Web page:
Uncertainty is ever present when dealing with Data Protection and since the Brexit referendum there is undoubtedly an increased level of uncertainty. Many questions are circling relating to how will this Brexit decision impact data processors and data controllers across key sectors of the UK and Irish economy.
For example, will paper shredding Dublin and the related legislations be the same as that in London, or will secure document shredding Galway be subject to separate legislation as that in Manchester. Similar issues arise when multinational Companies that for example, receive confidential shredding Limerick at their Limerick location and also receive confidential shredding Belfast in their Belfast location, will there be discrepancies in the requirements for each location to be compliant with Data Protection Legislation?
EU & The Single Market
Harmonisation of laws throughout Europe has been one of the main aspects of the EU. The current regulations for protecting personal data within both Ireland and The UK which include secure document shredding derive from EU Law. The Data Protection Commissioner in Ireland and the Information Commissioner in the UK released a statement saying that the on-going 1998 Act will remain law post Brexit.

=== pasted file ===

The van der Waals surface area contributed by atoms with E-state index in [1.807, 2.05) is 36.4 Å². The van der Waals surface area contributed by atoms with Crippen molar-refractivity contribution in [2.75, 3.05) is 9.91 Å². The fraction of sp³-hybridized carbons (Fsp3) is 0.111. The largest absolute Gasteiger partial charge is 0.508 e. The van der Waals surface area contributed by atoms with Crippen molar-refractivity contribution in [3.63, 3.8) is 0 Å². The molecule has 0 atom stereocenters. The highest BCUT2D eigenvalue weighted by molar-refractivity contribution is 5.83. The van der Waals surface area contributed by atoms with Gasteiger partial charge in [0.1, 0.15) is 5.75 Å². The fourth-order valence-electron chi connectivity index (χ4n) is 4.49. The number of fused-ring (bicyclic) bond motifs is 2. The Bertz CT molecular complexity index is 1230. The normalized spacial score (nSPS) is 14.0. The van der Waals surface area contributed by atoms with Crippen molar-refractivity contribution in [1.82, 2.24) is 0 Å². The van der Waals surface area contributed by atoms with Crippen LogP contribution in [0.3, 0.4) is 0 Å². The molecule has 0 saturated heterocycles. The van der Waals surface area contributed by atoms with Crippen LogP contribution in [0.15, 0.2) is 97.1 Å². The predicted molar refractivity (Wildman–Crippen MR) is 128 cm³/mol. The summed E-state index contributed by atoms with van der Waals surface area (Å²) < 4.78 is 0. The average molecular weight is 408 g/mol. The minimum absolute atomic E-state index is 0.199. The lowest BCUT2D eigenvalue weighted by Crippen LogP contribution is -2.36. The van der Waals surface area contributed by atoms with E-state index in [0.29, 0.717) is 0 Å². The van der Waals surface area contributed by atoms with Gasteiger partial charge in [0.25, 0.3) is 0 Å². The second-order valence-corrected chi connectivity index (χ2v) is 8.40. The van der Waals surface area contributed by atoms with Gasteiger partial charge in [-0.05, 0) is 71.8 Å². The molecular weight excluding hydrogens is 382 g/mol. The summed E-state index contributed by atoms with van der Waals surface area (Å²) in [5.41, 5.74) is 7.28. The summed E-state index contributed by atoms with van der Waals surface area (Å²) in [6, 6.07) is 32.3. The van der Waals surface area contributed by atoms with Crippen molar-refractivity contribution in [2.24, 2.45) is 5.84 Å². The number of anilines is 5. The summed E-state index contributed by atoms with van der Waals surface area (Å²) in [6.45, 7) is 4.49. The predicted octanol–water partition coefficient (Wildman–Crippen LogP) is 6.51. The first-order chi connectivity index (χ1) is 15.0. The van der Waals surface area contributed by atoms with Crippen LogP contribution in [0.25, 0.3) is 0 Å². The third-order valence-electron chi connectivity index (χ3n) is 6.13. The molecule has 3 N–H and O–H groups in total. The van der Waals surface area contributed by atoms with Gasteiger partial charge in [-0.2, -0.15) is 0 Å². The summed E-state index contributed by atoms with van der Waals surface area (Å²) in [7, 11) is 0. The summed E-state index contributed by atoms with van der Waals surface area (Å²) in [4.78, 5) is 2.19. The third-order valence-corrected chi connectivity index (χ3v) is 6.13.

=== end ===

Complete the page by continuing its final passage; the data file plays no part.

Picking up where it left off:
General Data Protection Regulation (Divergence of the Law?)
In May 2018 the General Data Protection Regulation will come into effect. Unlike its predecessor the Data Protection Directive, the GDPR will be a cross region regulation that will apply directly to all EU member states.
With The UK no longer being a member of The EU the GDPR will not apply to it. With this in mind there are many questions relating to the future path for UK data protection rules. In areas such as data transfers, subject access requests and data erasure whether it be paper shredding or Hard-Drive destruction.
If the UK wishes to remain a central location for IT & Finance then it will seem that they will have to comply with The GDPR, additionally if they wish to join the European Economic Area it will need to adopt the GDPR.
What does it mean?
In plan terms, it is likely to remain business as usual for the next 12 – 19 months and the exit period is expected to take up to 2 years which ends a couple of months after the GDPR is implemented.
In many views, the Brexit outcome is beneficial to Ireland relating to Data Protection. The Republic will be the only English speaking nation with the benefits of being part of the EU free movements of services, people, goods workers and personal data.
This means that businesses can structure their operations so as to only be subject to one single data protection authority such as The DPC.
The content of is for information purposes only and does not constitute legal or other advice.
For more information please contact the Security in Shredding team.